“[A]lso, their movement patterns and temperature during 24 hours were delayed,” she added. “The next question was which other physical processes might be delayed, and what this would mean for their health in general.”
People diagnosed with ADHD complain of a wealth of sleep disorders, such as:
- restless legs syndrome, which is characterized by an urge to move one’s legs during a state of rest, which disrupts normal sleep patterns
- sleep apnea, in which abnormal – and disruptive – pauses in breathing occur during sleep
- various circadian rhythm disturbances, referring to disruptions of the regular physiological cycle that naturally “times” sleep and wakefulness, including delayed sleep phase syndrome (DSPS)
DSPS is characterized by an impossibility to fall asleep before the small hours and increased difficulty in waking up in the morning.
Some individuals with ADHD may therefore benefit from taking melatonin supplements, or from bright light therapy. Both approaches are recommended to people with sleep disorders but are also sometimes used to improve depression, especially in the case of seasonal affective disorder.
“We now aim to prevent this potential negative cascade of events for people with ADHD with lifetime sleep problems by advancing the late sleep phase using melatonin at night and/or light therapy in the morning, and measuring the effects on blood pressure, glucose levels, heart rate, and other biomarkers,” Prof. Kooij told MNT.
Photophobia, or oversensitivity to light, is also reported by 69 percent of adults diagnosed with ADHD. Prof. Kooij suggests that this oversensitivity leads them to wear sunglasses indiscriminately during the day, which, in turn, may increase the prevalence of sleep-related problems. She told us that she wondered whether “there is something going on in the eye that relates to ADHD and late sleep.”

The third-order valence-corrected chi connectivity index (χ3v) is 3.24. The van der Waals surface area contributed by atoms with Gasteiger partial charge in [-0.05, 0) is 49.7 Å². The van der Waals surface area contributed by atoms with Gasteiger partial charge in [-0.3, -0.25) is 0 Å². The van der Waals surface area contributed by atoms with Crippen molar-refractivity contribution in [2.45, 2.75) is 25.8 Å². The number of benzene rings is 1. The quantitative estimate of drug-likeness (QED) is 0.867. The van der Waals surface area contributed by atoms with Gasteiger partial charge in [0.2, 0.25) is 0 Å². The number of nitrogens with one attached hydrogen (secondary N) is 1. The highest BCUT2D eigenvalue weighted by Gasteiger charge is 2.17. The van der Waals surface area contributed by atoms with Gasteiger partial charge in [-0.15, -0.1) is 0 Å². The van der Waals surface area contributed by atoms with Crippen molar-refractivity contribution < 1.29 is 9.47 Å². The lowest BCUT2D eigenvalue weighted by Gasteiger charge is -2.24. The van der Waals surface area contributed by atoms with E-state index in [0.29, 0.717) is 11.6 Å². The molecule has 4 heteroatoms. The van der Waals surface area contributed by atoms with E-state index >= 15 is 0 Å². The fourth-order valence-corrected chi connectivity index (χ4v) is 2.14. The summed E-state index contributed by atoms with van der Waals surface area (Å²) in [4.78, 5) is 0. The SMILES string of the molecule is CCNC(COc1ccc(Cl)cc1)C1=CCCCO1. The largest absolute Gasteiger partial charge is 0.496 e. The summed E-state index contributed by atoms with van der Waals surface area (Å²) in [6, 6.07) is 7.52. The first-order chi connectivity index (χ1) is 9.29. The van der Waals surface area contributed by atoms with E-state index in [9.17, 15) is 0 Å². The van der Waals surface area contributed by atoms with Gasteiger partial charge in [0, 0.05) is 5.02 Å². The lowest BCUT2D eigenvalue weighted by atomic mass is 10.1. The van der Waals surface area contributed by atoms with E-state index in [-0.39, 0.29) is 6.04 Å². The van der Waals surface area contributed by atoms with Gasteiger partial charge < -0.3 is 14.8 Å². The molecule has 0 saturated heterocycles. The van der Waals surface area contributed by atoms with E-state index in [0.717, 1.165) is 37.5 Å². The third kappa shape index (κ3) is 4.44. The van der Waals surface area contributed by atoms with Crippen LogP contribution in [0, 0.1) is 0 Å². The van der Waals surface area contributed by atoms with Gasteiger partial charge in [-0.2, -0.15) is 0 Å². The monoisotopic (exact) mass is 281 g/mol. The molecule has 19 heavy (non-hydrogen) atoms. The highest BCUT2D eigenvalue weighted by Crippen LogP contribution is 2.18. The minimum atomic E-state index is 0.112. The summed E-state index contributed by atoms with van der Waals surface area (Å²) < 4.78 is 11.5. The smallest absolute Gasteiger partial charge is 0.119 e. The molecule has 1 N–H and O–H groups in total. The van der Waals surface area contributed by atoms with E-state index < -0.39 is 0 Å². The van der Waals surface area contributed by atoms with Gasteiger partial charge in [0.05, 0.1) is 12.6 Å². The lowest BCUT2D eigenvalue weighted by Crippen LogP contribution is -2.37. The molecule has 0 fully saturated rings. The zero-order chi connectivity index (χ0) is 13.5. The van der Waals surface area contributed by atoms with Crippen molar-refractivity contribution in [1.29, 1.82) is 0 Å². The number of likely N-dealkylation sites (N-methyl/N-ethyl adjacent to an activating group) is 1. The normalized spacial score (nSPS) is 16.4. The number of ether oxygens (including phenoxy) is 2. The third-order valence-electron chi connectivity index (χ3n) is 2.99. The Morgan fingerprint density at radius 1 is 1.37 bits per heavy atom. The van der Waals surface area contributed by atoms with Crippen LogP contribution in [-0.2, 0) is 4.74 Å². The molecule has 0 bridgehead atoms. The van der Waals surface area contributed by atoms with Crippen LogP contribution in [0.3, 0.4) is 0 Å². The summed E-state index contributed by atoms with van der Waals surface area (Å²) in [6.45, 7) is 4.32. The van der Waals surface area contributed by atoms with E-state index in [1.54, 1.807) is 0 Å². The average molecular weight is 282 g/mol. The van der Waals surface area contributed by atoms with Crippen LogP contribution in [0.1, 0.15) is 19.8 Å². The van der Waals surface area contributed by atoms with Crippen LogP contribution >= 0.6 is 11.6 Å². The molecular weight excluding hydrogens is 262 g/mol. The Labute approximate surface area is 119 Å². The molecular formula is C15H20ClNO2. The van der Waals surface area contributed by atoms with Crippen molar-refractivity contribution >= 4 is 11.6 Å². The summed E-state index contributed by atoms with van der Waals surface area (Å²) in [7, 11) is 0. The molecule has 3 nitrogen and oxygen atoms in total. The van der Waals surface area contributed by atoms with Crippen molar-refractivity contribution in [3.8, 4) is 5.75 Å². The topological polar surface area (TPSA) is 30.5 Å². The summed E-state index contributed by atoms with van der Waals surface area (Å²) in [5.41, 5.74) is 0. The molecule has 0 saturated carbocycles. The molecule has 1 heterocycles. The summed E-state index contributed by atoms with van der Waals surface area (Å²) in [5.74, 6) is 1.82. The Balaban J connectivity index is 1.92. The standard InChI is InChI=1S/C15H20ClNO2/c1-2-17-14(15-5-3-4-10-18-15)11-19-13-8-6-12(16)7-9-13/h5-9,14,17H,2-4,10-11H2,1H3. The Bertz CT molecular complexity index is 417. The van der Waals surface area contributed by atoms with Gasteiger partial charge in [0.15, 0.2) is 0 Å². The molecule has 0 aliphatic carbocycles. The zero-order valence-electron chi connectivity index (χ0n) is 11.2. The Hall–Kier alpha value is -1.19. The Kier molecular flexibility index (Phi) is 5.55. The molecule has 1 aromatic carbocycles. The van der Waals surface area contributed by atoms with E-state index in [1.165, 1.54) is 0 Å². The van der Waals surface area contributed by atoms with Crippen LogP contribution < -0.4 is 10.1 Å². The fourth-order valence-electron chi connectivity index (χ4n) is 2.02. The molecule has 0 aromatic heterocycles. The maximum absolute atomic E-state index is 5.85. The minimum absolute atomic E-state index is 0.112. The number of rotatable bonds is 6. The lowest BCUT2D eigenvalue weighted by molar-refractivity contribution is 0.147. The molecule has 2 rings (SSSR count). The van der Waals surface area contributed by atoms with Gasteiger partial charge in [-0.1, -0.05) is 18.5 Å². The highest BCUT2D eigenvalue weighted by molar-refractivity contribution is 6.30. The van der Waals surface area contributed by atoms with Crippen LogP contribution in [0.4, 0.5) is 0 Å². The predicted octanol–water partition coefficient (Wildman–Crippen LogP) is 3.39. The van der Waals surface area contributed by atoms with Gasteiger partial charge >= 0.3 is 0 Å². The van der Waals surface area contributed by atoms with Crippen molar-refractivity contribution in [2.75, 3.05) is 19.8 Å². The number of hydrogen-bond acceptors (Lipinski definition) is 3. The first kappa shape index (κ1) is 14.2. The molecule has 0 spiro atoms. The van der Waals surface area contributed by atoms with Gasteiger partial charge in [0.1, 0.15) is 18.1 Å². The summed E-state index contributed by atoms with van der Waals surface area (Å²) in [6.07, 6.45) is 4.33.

Prof. Kooij and her team are conducting research to find out which treatment may be most helpful in the case of sleep disorders. “[W]e try to find out if a low dose of melatonin (0.5 milligrams) in the evening is as good as higher dosages (3 milligrams), and which is best: melatonin, placebo, or melatonin plus light therapy in the morning,” she told MNT.
She also shared with us some tips for managing sleep disturbances, advising that people concerned about their sleep patterns should “stop using the light of screens after 10 p.m.,” and that they should aim to “get up at the same time every morning, and if necessary, use a strong lamp to wake up [the] brain.”
Should the link between ADHD and sleep disorders, Prof. Kooij is interested in finding out which way the causal relationship lies.
“If the connection is confirmed, it raises the intriguing question: does ADHD cause sleeplessness, or does sleeplessness cause ADHD? If the latter, then we may be able to treat some ADHD by non-pharmacological methods, such as changing light or sleep patterns, and prevent the negative impact of chronic sleep loss on health.”
Prof. Sandra Kooij
She cautions that she and her colleagues do not suggest that disturbed sleep patterns are key to all ADHD diagnoses, but she still believes that the strong link requires more investigation.
“We don’t say that all ADHD problems are associated with these circadian patterns, but it looks increasingly likely that this is an important element,” she says.